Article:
Indian Telecom sell-off
Since mid-September India's telecommunication system has been in disarray. Telephone links between the major cities have been severed. The STD system has totally collapsed. In major cities like Delhi and Mumbai even local calls cannot be made. Internet users are also facing difficulties. Initially the government explained that the difficulties in reaching Calcutta and Bhubaneshwar from Delhi were due to technical snags in the national cable network in that sector. But when the disease spread to other areas and the STD system collapsed all over the country the government claimed that striking Telecom workers and engineers were sabotaging the network. However, the fact of the matter is that there is no strike in the Telecom sector. Engineering staff of the Telecommunication Department have resorted to "work to rule" agitation to oppose the corporatisation of the Department. Their agitation is perfectly legitimate and their opposition to corporatisation and privatisation of this "core sector" of the national economy is well known. They are not fighting for higher wages or improved working conditions; it is a battle to defend the nation's interest. Privatisation or corporatisation of India's communication industry will have far reaching consequences for the country's security. This point has been repeatedly emphasised by the Indian Communists since the right-wing Hindu-nationalist BJP-led NDA government made its intentions known to hand over this key sector to private capital, both Indian and foreign. The Vajpayee Government brushed all voices of protest aside. In its mad drive to usher in the second generation of so-called economic reforms, it is compromising the nation's interest by gradually handing over this vital sector to private capital. In its previous tenure, the BJP Government announced a new telecom policy that cost the public exchequer tens of billions of rupees. The private telecom operators' terms of contract were changed to write off that amount from what they were due to pay the government. It was alleged that the Prime Minister's Office (PMO), in which Vajpayee's foster son-in-law is a key player, made this change after under-hand dealings with the private operators. In its second innings as well, the Vajpayee Government has specifically targeted the telecommunications sector on the advice of the Americans who are eager to take over this crucial sector. Apart from making moves to privatise the telecommunications sector, the Vajpayee Government has signed an agreement for data transmission with a dubious US research institute that is known to be a conduit for the CIA. On the eve of his departure for the USA, Vajpayee presided over a cabinet meeting that decided to end the monopoly of the public sector telecommunications company Videsh Sanchar Nigam Limited (VSNL). After the cabinet meeting the Communication Minister Ram Vilas Paswan shamelessly told the media that the decision had been taken to send "clear signals to foreign [read US] investors" about the Indian Government's commitment on faster implementation of the second generation of economic reforms. Later, newspapers revealed that the US Mission in India played an important role in forcing the Cabinet to make this decision known before the departure of the Prime Minister for the USA. It was to be an important item on the compliance list which the Prime Minister carried with him to please the "masters" at the Capitol Hill and White House. The Americans are all set to make a big entry in the Indian communications sector — and to ultimately take it over totally.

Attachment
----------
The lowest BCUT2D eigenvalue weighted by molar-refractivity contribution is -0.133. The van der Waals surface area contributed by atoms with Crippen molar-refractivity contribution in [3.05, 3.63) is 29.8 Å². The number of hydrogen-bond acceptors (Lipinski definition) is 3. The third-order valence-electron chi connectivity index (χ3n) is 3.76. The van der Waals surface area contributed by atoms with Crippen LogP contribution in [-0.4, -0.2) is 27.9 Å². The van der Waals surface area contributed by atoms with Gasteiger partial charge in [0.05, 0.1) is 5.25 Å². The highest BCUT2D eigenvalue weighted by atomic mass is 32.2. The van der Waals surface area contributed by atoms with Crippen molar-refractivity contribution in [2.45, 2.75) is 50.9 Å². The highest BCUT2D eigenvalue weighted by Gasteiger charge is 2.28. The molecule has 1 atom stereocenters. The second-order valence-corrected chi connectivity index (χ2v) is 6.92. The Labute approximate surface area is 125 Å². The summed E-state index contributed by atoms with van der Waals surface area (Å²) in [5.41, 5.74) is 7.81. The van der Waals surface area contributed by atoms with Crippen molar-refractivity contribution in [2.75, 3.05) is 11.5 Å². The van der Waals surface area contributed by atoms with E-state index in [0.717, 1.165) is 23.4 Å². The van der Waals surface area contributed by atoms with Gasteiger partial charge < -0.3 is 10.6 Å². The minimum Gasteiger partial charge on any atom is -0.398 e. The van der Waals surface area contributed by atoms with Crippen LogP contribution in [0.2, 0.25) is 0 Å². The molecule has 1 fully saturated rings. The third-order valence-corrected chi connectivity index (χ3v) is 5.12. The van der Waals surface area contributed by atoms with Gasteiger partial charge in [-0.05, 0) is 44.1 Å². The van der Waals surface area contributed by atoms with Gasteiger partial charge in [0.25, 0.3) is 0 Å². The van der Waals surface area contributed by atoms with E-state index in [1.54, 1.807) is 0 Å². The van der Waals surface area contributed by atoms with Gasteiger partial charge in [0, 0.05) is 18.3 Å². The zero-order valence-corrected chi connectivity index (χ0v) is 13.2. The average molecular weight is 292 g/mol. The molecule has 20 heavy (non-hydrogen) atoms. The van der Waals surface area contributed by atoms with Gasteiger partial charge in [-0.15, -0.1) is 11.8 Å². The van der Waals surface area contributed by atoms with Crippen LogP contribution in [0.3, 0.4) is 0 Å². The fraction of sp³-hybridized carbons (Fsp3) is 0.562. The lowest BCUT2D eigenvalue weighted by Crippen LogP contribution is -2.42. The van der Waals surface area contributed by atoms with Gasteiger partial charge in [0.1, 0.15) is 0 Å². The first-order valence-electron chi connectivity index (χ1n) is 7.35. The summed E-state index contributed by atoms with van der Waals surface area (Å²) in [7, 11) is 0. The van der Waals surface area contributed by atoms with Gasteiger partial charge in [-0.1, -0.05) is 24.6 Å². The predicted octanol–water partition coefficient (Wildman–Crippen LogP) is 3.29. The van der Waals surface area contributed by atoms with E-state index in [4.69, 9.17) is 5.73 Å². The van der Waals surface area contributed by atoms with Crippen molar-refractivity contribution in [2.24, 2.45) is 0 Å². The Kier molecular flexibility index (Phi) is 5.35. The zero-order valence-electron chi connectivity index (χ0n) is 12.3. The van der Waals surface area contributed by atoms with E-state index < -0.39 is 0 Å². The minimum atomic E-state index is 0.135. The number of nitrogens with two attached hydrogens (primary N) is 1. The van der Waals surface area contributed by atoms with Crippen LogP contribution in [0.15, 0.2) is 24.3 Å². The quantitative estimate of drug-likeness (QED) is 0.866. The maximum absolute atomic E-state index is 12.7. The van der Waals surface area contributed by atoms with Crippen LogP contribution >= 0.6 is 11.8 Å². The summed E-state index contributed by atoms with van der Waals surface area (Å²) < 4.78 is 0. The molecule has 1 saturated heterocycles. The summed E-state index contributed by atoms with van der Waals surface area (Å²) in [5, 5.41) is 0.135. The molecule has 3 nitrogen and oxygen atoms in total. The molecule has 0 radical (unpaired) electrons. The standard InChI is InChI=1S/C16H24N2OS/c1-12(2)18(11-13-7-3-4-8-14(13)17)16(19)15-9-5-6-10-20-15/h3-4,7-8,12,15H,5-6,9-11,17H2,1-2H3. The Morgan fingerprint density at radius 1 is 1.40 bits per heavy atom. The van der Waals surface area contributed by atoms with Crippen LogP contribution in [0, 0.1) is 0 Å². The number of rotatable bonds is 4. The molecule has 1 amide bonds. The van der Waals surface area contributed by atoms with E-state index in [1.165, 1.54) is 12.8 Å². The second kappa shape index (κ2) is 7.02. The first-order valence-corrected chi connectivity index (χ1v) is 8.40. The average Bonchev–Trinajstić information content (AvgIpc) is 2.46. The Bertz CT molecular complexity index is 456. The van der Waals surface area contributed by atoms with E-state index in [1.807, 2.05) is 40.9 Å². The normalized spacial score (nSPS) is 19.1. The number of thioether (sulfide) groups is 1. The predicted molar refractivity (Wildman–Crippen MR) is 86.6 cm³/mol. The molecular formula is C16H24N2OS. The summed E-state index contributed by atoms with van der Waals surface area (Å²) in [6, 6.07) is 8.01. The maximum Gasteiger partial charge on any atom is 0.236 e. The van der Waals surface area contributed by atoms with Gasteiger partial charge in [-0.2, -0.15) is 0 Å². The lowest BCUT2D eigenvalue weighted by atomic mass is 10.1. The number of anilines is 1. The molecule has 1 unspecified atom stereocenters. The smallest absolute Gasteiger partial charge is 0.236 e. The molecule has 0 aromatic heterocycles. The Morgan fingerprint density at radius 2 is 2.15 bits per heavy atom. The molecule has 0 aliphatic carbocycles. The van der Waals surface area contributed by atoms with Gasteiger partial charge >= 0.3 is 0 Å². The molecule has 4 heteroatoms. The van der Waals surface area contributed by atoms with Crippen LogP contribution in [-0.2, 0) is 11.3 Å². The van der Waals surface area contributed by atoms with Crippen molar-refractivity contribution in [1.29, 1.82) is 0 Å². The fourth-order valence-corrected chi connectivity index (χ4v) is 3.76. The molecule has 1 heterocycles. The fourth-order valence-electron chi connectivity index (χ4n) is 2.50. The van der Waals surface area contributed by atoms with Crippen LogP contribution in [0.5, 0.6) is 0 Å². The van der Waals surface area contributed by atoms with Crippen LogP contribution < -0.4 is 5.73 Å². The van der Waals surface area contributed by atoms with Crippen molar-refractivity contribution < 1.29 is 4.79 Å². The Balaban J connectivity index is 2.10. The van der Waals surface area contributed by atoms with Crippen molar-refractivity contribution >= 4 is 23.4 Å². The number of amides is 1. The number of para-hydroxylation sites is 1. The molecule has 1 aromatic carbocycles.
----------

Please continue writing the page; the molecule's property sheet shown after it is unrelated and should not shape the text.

* * *New Age, newspaper of Communist Party of India (CPI)